Europe's deep freeze, which has cost some 60 lives over the past week, showed little sign of ending Friday as a shivering continent awaited a sliver of weekend respite from the chaos wrought by a brutal Siberian weather system.
After heavy snowfall and deadly blizzards lashed Europe across Thursday, conditions marginally improved in some regions - but temperatures generally remained sub-zero, forcing more major delays on roads, railways and at airports.
Geneva's busy airport announced it had re-opened shortly after midday "despite the unfavourable meteorological conditions", having warned earlier it faced staying shut for a second consecutive day as snowstorms continued to lash the Swiss city.
Airport authorities warned, however, of further "delays and cancellations.
Switzerland has seen the mercury plummet to records of up to minus 40 degrees Celsius (minus 40 Fahrenheit) in the ongoing blizzard, which has also impacted air, road and train transport around Europe and even covered usually balmy Mediterranean beaches with a blanket of snow.
In France, 21 departments, mainly in the northwest, remained on alert for snow and black ice as the vicious cold snap -- which British media have dubbed "the Beast from the East," the Dutch the "Siberian Bear" and Swedes the "snow cannon" -- maintained its grip.
Over the past week, the freezing conditions have claimed 59 lives according to an AFP toll - 23 in Poland, seven in Slovakia, six in the Czech Republic, five in Lithuania, four in France, at least three in Spain, two in Italy, Romania, Serbia and Slovenia and one in Britain, the Netherlands and Sweden.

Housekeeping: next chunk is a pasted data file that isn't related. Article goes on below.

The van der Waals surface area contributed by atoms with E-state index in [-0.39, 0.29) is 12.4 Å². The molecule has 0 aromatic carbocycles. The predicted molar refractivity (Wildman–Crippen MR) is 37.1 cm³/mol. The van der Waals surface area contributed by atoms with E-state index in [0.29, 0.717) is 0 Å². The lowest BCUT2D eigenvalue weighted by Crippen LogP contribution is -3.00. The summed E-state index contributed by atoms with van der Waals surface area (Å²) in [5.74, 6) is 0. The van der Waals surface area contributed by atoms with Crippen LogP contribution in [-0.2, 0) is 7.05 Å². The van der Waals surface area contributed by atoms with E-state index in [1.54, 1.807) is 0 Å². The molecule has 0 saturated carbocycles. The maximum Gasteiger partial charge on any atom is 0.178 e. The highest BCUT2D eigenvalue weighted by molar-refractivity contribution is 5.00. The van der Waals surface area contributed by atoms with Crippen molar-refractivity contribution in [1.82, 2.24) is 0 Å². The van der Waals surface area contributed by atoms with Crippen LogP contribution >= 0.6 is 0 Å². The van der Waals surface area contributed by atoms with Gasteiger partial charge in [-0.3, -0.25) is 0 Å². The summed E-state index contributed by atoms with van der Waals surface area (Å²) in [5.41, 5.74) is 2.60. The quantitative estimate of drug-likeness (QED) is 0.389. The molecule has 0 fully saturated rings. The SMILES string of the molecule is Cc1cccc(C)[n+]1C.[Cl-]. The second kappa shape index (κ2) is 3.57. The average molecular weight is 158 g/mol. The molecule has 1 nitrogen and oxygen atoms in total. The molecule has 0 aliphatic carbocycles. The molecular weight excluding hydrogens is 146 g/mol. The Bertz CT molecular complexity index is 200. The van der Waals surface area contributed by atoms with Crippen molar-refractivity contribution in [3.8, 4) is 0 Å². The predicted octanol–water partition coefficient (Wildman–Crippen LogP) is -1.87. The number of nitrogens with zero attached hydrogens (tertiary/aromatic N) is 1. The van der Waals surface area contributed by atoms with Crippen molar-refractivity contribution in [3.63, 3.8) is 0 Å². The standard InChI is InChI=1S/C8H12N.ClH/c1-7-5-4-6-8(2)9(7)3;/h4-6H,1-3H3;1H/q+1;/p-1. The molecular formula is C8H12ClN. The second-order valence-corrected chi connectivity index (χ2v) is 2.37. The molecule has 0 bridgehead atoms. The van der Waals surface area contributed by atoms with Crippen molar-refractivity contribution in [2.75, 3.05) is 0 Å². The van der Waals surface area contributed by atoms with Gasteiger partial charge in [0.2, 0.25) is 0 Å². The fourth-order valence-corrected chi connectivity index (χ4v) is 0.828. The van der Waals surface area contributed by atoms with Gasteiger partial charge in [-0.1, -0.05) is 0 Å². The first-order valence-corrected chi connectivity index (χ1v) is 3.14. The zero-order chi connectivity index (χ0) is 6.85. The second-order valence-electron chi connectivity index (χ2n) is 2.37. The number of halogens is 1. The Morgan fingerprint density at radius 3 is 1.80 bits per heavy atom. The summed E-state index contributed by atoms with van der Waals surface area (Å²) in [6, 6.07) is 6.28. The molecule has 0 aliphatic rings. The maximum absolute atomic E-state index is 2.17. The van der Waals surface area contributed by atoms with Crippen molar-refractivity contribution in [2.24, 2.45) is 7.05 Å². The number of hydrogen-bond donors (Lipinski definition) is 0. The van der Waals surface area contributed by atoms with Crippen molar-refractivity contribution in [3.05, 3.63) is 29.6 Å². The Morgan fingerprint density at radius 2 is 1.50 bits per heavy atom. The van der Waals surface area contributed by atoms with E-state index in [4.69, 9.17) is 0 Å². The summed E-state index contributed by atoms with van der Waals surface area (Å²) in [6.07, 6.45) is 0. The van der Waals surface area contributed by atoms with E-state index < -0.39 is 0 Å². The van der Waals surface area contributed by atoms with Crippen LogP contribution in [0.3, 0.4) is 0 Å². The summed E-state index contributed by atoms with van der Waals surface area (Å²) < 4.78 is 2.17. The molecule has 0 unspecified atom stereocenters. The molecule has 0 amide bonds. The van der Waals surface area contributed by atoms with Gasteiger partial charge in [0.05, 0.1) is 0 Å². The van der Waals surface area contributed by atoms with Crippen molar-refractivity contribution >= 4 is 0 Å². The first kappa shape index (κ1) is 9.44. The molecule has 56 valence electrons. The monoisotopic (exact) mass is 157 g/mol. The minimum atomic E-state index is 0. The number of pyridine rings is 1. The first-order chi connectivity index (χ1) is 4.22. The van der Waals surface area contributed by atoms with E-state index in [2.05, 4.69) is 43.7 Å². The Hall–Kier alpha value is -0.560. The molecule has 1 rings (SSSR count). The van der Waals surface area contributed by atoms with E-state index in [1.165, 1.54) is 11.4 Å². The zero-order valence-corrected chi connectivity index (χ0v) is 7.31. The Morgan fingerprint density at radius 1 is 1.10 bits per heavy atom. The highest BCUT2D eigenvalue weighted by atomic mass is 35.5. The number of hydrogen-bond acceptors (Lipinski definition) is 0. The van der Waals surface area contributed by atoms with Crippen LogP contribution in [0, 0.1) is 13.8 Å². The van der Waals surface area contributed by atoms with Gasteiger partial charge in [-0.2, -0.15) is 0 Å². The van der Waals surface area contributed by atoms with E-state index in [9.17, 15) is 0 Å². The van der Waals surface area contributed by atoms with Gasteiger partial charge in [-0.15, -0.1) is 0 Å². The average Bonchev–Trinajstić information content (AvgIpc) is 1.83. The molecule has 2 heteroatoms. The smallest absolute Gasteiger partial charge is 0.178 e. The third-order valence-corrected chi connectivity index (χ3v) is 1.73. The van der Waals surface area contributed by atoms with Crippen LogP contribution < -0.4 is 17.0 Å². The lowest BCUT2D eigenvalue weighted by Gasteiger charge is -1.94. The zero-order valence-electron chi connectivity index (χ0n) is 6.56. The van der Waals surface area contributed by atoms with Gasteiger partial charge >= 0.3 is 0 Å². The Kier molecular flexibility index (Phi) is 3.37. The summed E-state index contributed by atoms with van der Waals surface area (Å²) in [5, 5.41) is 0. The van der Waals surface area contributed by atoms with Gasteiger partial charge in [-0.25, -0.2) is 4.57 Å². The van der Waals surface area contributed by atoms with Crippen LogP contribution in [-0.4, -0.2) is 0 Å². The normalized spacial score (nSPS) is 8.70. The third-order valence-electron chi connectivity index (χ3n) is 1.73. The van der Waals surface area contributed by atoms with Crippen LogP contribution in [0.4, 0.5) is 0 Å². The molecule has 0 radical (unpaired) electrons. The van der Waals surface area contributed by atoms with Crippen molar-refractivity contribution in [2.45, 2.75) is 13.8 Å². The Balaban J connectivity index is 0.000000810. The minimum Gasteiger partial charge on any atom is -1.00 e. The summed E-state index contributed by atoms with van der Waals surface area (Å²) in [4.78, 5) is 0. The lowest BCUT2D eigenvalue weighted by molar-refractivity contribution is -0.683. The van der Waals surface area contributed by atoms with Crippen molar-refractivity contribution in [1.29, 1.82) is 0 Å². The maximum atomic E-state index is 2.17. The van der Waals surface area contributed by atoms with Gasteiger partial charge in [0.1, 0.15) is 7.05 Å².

The cold threw a spanner into the works of British Prime Minister Theresa May's plans to give a speech on Brexit in the northeastern city of Newcastle.
May elected to stay put in London given the transport mayhem, which saw motorists stuck in their cars around Manchester in the northwest and troops deployed overnight in Hampshire in the deep south to aid other drivers battling fresh snowfalls and icy gales.
Also having to change their plans were Andrew Waring and his wife, Daniella, who gave birth to baby daughter Sienna on the side of a snowbound main road outside the northeastern town of Darlington.
Mr Waring delivered the child on the roadside after they realised they would not reach the hospital in time, paramedics dubbing Sienna the #A66snowbaby after the road where she emerged into the world.
An ambulance then took the family to the hospital.
"Having been present at the birth of our two other children I just copied what I had seen then," Andrew Waring told the BBC.
In Ireland, Housing Minister Eoghan Murphy tweeted that "blizzard conditions have now passed", advising people they could now venture outdoors while still exercising "extreme caution".
Even so, Dublin airport remained closed until at least Saturday in Ireland, where some 24,000 people remained without electricity Friday morning.
The country battled to get over the worst of a combination of the cold blast and Storm Emma, which has also been battering western Europe and was doing its worst over Britain after moving up from further to the southwest.
Temperatures in London and Dublin remained just below freezing around midday, with Britain's Meteorological Office forecasting more snow on the way.
Italy was also still stuck in sub-zero temperatures as conditions left a number of major roads blocked owing to snow and black ice as forecasters warned northern and central regions would see little immediate improvement.
Many schools remained closed and local authorities told people to remain indoors unless they urgently needed to travel.
Elsewhere in Europe, Serbia and Croatia saw some improvement but two people died overnight in Poland as temperatures plunged to a low of -27 Celsius (-16.6 Fahrenheit). They were set to remain in some areas as low as -17 across the day even as forecasters spoke of a relative weekend thaw.
Folldal, a small village in central Norway, saw a record European low for recent days of - 42 Celsius during the night. Even so, residents used to harsh conditions were sanguine. "Life is generally ongoing," mayor Hilde Frankmo Tveren quipped to broadcaster TV2.